E-Commerce In Parts Distribution, Circa 1976.

As published on Counterman Magazine May 2010

Link to publication


By Mandy Aguilar


  I couldn’t possibly fathom all those years ago, that I was then in the true forefront of electronic commerce. It was during the Bicentennial 1976 and my dad drove me early in the mornings in his Fiat 128 to the dealership he used to run with my uncle in Puerto Rico. My part-time job those days was to electronically transmit points and condensers orders to parts manufacturer Magneti Marelli in Milan, Italy.

  I became a teenager that year, but I was curious enough to fiddle with that ultra-futuristic contraption that sat inside the air conditioned office in that Fiat dealership’s parts warehouse: a typewriter with a phone! Yes, an Olivetti Te300 Telex machine. Up to that point, I had always worked behind the counter in the parts department.

The idea of working in the heat of a parts warehouse in Puerto Rico was not quite the thrill for a kid my age. I figure I needed a way to get inside the air-conditioned office and learning to use that Olivetti Telex was my ticket to being cool. Well, at least being cooled off.

  It wasn’t an easy thing for a teenager to learn, but my curiosity and my ignorance got the best of me and I was able to learn it. By far the hardest thing was that you can only go back three spaces if you typed the wrong character before the transmission paper tape was punched in error for eternity. Luckily, I got the knack for it and was often rewarded with the familiar response which became first words I kind of learned in Italian:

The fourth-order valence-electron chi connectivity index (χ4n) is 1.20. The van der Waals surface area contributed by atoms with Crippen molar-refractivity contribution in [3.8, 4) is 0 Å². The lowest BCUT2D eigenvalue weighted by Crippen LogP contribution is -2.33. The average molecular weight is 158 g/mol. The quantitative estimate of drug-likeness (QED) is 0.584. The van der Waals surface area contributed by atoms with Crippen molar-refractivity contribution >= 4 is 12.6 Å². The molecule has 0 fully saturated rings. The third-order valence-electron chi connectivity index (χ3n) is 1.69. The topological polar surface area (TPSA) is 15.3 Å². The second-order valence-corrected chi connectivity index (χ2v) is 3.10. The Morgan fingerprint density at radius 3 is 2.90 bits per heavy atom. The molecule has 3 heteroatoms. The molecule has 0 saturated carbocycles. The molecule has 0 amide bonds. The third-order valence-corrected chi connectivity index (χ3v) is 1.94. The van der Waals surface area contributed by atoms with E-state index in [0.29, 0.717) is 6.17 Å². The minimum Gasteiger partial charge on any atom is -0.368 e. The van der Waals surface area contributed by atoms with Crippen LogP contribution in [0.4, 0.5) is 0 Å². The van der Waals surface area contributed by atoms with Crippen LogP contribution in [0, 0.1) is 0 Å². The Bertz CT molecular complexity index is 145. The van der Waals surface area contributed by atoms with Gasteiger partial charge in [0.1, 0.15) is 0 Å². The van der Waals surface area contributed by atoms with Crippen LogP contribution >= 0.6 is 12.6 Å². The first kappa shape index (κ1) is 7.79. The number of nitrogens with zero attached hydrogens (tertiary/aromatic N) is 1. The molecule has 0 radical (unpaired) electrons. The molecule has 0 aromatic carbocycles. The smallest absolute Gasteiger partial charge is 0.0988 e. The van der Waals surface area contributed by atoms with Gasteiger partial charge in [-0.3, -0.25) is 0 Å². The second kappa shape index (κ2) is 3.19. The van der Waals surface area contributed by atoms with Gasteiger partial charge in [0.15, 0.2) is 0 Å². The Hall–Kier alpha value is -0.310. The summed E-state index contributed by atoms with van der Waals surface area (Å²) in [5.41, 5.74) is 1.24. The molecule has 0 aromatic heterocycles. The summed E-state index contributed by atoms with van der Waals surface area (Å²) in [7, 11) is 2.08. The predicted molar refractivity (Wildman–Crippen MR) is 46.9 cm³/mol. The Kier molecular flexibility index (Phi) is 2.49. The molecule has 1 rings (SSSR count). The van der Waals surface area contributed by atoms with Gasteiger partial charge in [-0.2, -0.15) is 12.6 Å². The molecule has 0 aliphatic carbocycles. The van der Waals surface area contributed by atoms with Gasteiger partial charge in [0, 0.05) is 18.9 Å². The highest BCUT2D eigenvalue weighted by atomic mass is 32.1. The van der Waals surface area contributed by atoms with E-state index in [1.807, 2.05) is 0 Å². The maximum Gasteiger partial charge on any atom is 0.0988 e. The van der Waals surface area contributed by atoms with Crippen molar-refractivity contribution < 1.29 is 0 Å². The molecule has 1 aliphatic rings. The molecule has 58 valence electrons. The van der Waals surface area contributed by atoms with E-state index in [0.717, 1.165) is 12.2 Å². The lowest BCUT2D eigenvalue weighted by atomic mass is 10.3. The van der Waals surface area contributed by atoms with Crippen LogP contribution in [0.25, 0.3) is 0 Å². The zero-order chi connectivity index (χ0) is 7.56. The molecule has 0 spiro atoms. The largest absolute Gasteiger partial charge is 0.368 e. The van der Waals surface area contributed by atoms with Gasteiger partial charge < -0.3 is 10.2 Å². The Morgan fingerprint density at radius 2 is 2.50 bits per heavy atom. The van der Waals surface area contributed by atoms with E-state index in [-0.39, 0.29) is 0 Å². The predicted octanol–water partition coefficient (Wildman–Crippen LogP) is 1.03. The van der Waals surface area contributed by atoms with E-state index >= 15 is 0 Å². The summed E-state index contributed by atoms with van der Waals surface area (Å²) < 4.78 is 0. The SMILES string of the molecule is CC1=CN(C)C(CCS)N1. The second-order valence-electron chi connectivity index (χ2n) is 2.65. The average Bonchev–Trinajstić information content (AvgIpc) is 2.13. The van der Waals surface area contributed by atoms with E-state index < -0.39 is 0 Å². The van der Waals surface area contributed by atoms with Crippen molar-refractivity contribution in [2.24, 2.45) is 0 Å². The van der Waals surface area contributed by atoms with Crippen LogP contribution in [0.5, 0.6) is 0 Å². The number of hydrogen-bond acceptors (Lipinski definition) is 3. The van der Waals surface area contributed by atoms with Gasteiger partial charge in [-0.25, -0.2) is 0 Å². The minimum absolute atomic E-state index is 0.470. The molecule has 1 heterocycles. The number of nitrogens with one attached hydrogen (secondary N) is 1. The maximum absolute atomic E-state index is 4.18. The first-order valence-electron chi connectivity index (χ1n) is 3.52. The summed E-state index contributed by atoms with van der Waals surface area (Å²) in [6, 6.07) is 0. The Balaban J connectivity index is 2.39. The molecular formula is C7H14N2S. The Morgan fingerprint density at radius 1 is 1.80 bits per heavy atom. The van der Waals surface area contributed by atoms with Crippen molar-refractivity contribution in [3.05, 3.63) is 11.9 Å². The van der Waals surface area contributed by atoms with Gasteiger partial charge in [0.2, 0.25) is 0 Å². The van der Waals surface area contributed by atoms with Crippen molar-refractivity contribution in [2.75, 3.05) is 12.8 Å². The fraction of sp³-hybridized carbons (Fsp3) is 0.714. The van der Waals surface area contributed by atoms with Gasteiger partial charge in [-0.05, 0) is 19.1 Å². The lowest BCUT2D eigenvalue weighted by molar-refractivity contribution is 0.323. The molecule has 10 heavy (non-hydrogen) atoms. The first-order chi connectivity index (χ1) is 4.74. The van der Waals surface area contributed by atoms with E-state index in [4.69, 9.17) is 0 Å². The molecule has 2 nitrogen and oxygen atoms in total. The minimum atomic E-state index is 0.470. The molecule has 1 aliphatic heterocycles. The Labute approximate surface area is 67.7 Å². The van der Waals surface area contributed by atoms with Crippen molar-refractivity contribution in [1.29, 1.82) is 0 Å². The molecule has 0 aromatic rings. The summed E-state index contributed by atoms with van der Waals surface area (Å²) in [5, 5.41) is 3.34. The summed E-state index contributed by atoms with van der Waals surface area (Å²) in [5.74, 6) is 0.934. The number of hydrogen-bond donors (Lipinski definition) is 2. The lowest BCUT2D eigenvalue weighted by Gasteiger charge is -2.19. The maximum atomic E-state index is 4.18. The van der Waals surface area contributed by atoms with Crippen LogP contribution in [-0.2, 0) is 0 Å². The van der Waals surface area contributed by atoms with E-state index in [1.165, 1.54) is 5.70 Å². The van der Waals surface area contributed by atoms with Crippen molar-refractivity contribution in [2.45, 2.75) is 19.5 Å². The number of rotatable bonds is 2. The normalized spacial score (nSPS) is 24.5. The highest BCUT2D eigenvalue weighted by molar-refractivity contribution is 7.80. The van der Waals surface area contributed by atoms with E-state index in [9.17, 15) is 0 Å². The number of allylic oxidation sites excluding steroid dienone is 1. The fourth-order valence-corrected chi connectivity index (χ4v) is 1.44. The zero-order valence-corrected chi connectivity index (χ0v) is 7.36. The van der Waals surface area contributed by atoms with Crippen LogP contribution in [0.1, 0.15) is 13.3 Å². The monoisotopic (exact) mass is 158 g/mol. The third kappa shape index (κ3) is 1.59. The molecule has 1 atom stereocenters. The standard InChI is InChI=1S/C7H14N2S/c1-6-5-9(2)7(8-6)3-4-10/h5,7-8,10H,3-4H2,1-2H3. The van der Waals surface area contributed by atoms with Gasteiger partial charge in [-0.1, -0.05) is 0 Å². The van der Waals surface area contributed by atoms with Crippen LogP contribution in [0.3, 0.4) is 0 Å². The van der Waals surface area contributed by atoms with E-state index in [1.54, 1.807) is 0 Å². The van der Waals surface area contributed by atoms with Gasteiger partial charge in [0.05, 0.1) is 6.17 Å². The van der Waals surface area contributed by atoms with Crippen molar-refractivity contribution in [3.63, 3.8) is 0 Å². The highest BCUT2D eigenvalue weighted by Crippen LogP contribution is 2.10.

Trasmissione ricevuta. Transmission Received!

  Yes indeed, this was e-commerce back in 1976. Thirty-six years later, all of us in the aftermarket auto parts industry are now deeply involved with ecommerce, from electronic catalogs to order-taking via the Web. From eBay to Facebook to Twitter, we all need to market our parts online. Marketing has never been more important to our industry and the tool to manage this titanic task is e-commerce.

Often times, perhaps too often, we hear that the Internet has brought a paradigm shift to this business. But here is the golden nugget for all of us in our industry: e-commerce has expanded our business. We still need our brick-and-mortars warehouses, our stores, shops, delivery trucks, counterpeople and sales experts. Our customers demand it! In our neck of the World Wide Web, e-commerce is a tool to grow our business, not a means to replace the value proposition we bring to our customers. In other words, we are B2B, true and true. By the nature of our business-to-business reality, we can all use e-commerce to grow our existing business structures by adding capacity and efficiency with very manageable costs. Now how often do we even get a chance to do that?

  I’ve been involved in this change and have seen many of my peers accomplish this; the results are of a magnitude usually only seen in our industry by way of expensive expansions, mergers or acquisitions. This is the thrill you’ll get from committing your organization at every level, not just IT, by providing the best possible e-commerce experience to your customers. As with all opportunities, there are challenges. There are no maps or scripts to show how e-commerce will evolve. The e-marketplace evolves fast and so must you